Floor Laying Services Procurement Category Market Research Report Now Available from IBISWorld

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Prices displayed moderate growth over the past three years due to a surge in demand for nonresidential construction services; because corporate profit margins grew strongly during the period, companies had access to larger expenditure budgets. For these reasons and to help procurement professionals make better buying decisions faster, business intelligence firm IBISWorld has added a report on the procurement of Floor Laying Services to its growing collection of procurement category market research reports.

IBISWorld industry market research
Prices are forecast to grow strongly in the next three years due to continued recovery in the nonresidential construction market and corporate profit margin growth; businesses will be keen to expand and renovate during the period

Floor laying services have a buyer power score of 3.3 out of 5, which implies that buyers have some leverage during the negotiation process. The moderate degree of purchasing power is the result of the fragmentation of the market. Only 0.4% of suppliers, including Spectra Contract Flooring, employ more than 100 people. To this end, buyers can pit suppliers against one another during the selection process to get the best prices. However, as the economy emerged from the recession, businesses began expanding their operations and renovating their premises. “These changes led to a surge in demand for nonresidential construction services and, thus, a rise in flooring installation prices,” says IBISWorld procurement analyst Kiera Outlaw.

As of 2013, a large majority of floor laying services suppliers employ fewer than 10 people, indicating a low level of concentration in the market. The large pool of suppliers indicates that buyers have a plethora of options to choose from when it comes to flooring installation service providers. However, the market also displays a low level of profitability in 2013. These factors offset a buyer's degree of purchasing power. “The large pool of suppliers allows buyers to pit suppliers against one another,” adds Outlaw. “On the other hand, the low level of profitability suggests that price differences among suppliers are not significant.”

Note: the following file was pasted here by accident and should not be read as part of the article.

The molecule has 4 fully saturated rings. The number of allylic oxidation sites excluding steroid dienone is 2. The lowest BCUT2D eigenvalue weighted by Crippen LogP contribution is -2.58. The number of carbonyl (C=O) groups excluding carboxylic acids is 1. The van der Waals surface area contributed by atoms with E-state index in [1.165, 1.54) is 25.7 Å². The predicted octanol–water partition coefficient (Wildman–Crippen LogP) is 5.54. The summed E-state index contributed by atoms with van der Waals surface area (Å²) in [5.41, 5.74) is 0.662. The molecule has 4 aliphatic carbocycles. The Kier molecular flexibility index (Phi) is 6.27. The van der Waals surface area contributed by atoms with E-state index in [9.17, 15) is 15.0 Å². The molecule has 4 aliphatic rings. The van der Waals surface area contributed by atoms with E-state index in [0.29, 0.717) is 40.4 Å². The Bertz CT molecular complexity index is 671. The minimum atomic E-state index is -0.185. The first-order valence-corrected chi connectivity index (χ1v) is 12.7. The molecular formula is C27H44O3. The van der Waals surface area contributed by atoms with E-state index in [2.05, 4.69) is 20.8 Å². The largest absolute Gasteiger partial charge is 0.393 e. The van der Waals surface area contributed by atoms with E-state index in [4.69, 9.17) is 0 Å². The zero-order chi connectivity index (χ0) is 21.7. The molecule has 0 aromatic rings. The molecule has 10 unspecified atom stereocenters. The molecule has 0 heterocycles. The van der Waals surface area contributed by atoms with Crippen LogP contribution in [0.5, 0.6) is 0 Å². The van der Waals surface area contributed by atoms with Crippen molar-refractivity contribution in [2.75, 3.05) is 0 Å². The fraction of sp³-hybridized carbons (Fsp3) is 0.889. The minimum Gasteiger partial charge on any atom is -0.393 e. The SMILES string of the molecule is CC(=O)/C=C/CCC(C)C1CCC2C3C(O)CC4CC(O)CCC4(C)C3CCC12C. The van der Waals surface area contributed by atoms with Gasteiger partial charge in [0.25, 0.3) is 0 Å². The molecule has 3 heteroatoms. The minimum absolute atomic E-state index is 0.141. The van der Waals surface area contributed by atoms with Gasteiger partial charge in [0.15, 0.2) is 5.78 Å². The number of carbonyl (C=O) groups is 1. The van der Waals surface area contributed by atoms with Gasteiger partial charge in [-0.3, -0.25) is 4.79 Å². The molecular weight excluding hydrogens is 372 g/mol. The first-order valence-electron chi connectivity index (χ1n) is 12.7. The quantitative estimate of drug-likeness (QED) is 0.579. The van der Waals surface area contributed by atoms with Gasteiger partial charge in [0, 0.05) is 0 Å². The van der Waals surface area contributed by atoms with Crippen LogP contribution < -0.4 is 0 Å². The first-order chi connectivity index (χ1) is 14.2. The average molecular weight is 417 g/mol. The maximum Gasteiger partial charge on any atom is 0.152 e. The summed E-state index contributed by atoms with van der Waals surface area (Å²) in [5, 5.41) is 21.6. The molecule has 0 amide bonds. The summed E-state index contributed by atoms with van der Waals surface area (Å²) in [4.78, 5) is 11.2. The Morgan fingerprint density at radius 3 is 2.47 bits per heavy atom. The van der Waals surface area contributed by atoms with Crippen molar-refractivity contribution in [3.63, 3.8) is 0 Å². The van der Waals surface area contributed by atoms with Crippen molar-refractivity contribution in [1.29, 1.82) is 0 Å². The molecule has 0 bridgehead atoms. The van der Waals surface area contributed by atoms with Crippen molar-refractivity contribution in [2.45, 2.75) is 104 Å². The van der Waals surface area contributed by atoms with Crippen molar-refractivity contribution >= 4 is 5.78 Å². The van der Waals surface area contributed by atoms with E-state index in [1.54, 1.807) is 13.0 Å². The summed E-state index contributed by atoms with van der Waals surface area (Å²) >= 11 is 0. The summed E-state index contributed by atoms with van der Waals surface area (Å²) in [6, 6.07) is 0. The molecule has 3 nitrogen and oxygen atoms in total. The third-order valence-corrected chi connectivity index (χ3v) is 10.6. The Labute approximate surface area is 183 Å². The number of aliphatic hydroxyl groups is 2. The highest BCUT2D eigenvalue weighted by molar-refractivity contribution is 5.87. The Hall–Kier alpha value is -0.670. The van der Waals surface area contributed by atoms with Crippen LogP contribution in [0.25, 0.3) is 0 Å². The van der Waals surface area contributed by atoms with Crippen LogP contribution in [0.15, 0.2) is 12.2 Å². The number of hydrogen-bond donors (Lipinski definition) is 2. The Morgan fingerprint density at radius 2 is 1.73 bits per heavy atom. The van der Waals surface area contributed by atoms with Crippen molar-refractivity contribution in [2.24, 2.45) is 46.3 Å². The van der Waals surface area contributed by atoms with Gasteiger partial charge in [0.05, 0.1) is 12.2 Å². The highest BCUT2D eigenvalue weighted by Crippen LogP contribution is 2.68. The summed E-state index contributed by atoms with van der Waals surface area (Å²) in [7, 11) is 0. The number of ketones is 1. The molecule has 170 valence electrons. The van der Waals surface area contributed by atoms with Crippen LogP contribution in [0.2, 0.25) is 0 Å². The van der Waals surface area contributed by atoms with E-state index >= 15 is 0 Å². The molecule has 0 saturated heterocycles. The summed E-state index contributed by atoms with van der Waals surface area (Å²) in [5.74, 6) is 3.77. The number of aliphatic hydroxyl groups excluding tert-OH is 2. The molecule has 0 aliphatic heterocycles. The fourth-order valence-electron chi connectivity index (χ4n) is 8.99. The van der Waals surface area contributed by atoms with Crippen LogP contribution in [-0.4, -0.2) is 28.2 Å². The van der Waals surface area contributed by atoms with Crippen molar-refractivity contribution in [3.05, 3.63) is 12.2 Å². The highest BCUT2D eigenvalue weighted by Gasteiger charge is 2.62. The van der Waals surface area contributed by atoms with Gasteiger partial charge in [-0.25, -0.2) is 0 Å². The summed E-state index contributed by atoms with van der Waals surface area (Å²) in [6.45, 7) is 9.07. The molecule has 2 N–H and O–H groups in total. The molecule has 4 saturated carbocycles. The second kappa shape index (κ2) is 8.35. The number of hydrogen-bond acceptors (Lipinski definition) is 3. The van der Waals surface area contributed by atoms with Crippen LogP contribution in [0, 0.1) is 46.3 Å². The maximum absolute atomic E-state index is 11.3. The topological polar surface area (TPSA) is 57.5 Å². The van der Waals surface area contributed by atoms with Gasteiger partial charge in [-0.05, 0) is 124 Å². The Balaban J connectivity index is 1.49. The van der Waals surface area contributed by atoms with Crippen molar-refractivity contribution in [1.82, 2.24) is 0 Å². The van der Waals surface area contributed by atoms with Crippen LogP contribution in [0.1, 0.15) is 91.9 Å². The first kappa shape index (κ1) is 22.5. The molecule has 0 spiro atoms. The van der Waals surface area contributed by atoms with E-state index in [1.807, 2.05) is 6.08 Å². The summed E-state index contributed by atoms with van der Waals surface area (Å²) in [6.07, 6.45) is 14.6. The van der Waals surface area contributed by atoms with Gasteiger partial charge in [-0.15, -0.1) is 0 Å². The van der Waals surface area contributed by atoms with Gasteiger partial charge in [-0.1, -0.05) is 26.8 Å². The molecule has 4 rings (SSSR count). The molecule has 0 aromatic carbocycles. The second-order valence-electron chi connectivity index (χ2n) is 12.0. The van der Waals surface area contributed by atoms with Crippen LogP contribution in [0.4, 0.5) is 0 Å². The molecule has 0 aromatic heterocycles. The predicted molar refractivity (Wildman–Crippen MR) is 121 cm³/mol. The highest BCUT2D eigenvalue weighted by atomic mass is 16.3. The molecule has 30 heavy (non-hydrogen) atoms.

Further eroding buyer negotiation power is the steady, moderate growth in flooring installation prices. This growth is largely the result of a surge in nonresidential construction activity following the recession. Private nonresidential construction increased in the three years to 2013. During the period, businesses experienced a return to greater discretionary expenditure budgets, which spurred installation demand and price growth. For more information, visit IBISWorld’s Floor Laying Services procurement category market research report page.

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IBISWorld Procurement Report Key Topics

This report is intended to assist buyers of floor laying services. Contractors install a variety of flooring, including resilient flooring, vinyl floor tile and sheet, wood flooring and carpet laying services. This report excludes other carpentry services such as door installation and roofing and siding services, as well as foundation laying.

Executive Summary
Pricing Environment
Price Fundamentals
Benchmark Price
Pricing Model
Price Drivers
Recent Price Trend
Price Forecast
Product Characteristics
Product Life Cycle
Total Cost of Ownership
Product Specialization
Substitute Goods
Quality Control
Supply Chain & Vendors
Supply Chain Dynamics
Supply Chain Risk
Competitive Environment
Market Share Concentration
Market Profitability
Switching Costs
Purchasing Process
Buying Basics
Buying Lead Time
Selection Process
Key RFP Elements
Negotiation Questions
Buyer Power Factors
Key Statistics

About IBISWorld Inc.
IBISWorld is one of the world's leading publishers of business intelligence, specializing in Industry research and Procurement research. Since 1971, IBISWorld has provided thoroughly researched, accurate and current business information. With an extensive online portfolio, valued for its depth and scope, IBISWorld’s procurement research reports equip clients with the insight necessary to make better purchasing decisions, faster. Headquartered in Los Angeles, IBISWorld Procurement serves a range of business, professional service and government organizations through more than 10 locations worldwide. For more information, visit http://www.ibisworld.com or call 1-800-330-3772.

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Gavin Smith
IBISWorld Inc.
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